Rabbi David E. S. Stein David @ DavidESStein.name

Selected Publications Available Online

III. Hebrew Bible: Text, Translation, and Liturgical Use > Academic Papers


Social Gender and the Hebrew Personal Nouns אשה ʾiššâ and איש ʾîšScholars tend to think of the nouns ʾīššâ and ʾîš as denoting social gender by classifying their referents as “women” or “men,” respectively. However, their actual usage reveals meanings that are usually much richer and more interesting. To illustrate, I examine exemplars of two types of the grammatical construction known as apposition. The first one apposes ʾīššâ with a substantive, such as ʾīššā zônâ (Josh 2:1; usually rendered “harlot”). The second construction apposes the definite form ʾîš with a proper noun, such as ʾîš Mōšeh (Exod 11:3; referencing Moses). For both types of expression, conventional wisdom holds that our nouns contribute little to their verse’s meaning. However, I posit respective meanings that call attention to the referent’s role as a representative: “head of household” (who acts on the household’s behalf), and “agent” (who acts on another party’s behalf), respectively. I explain how these relational meanings are evoked by the context. And I show how such a construal not only is consistent with how apposition is supposed to work, but also yields a more informative and coherent text.Presented to the Philology in Hebrew Studies section of the Society of Biblical Literature, Nov. 2018. [PDF]


Angels by Another Name: How ‘Agency Metonymy’ Precludes God’s EmbodimentIdentifies an ancient narrative convention to succinctly express endeavors that involve two related parties, namely, a principal and an agent in the representational arrange­ment known as agency. (This convention, which I call “agency metonymy,” refers to both parties while naming only the principal. It is encoded via referential anomalies in the text.) Demonstrates that agency meton­ymy is applied throughout the Bible to human interactions. Shows how, when, and why the biblical text’s ancient audience would have applied this convention by default, in order to construe the narrative as coherent and infor­mative. Applies Occam’s razor, with consideration of how the human mind processes language, to conclude that Yahweh and Yahweh’s agents were under­stood to behave like human principals and agents, in that their respective identi­ties were merged only functionally—and not ontologically as many scholars have claimed. Hence in the twenty passages examined that involve Yahweh’s agents (both divine and human), neither divine embodiment nor theoph­any can be the text’s plain sense.Presented to the Theology of the Hebrew Scriptures section of the Society of Biblical Literature, Nov. 2017; revised in Oct. 2018; to be published by SBL Press in 2019. [PDF]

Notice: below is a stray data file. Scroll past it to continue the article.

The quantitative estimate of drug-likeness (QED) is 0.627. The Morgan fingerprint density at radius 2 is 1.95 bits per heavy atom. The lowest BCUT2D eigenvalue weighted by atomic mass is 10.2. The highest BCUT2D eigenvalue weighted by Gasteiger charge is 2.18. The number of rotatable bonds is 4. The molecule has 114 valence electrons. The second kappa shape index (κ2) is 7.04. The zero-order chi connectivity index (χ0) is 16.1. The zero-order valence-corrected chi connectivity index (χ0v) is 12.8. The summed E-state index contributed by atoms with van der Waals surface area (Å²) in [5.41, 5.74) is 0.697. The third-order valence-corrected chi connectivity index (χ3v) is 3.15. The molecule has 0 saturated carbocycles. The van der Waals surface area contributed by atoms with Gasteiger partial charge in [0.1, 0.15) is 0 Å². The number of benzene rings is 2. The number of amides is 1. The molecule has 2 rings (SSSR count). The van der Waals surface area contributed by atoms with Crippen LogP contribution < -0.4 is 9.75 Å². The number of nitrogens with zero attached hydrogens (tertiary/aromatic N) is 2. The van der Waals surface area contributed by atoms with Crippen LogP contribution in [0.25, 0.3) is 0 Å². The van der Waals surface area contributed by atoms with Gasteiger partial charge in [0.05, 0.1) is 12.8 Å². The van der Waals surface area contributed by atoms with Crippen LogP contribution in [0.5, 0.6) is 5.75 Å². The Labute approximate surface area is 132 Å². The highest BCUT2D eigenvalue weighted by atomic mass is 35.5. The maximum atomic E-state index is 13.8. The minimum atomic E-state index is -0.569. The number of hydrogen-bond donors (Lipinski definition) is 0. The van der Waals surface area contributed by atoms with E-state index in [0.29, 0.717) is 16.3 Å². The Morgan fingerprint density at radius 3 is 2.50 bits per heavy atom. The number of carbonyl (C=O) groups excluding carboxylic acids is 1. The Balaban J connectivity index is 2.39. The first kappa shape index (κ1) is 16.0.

Agency: Making Sense of Anomalous Usages of the Hebrew Noun אישEmploys the cognitive-linguistic concept of “basic-level term” to explain the prevalence of איש in the Bible. Shows that איש meets the standard criteria for a basic-level term specifically within the cognitive domain of agency—that is, where one party represents the interests of another party. (As such, the noun איש would have been the first choice of label for use in agency contexts.) Shows how, after these linguistic concepts are invoked, many “odd” usages of איש become more meaningful.Narrated slide showPresented to the Biblical Lexicography section of the Society of Biblical Literature, Nov. 2015 [QuickTime Movie]


The Iceberg Effect: The Previously Unrecognized Role of Conventional Figures of Speech and Other Commonplaces in Biblical Depictions of God’s Operation via Agents, and Their English TranslationApplies cognitive linguistics to show that the ancient audience would not have construed biblical depictions of angels as literally as modern scholarly interpretations have assumed.Documented extensively with footnotes and 14 appendixesPresented to the “Metaphor Theory and the Hebrew Bible” section of the Society of Biblical Literature, Nov. 2015. [PDF with attached handout]


Meaningful Manipulations of Grammatical Gender: Explaining a Set of Exceptions to So-Called Masculine Precedence in Biblical HebrewExplores and explains the pragmatic (expressive) potential of the anomalous use of feminine syntactic gender, as employed in 19 biblical verses to designate characters.Narrated slide show (with accompanying handouts here and here)Presented to the Bible section of the National Association of Professors of Hebrew, Jun. 201223 minutes. [QuickTime Movie]

Improving an English Dictionary’s Characterization of the Gender Representation of Personal Nouns in Biblical HebrewIn order to convey referential gender accurately, a dictionary must categorize its treatment of “male” personal nouns according to the specificity of their referenceNarrated slide showPresented to the Biblical Lexicography section of the Society of Biblical Literature, Nov. 201119 minutes. [QuickTime Movie]

The (In)adequacy of ‘Man’ as an English Equivalent of the Biblical Hebrew Noun ’ishNarrated slide showPresented to the Bible Translation section of the Society of Biblical Literature, Nov. 200828 minutes. [QuickTime Movie]





This page updated 20 January 2019Culver City, California, USA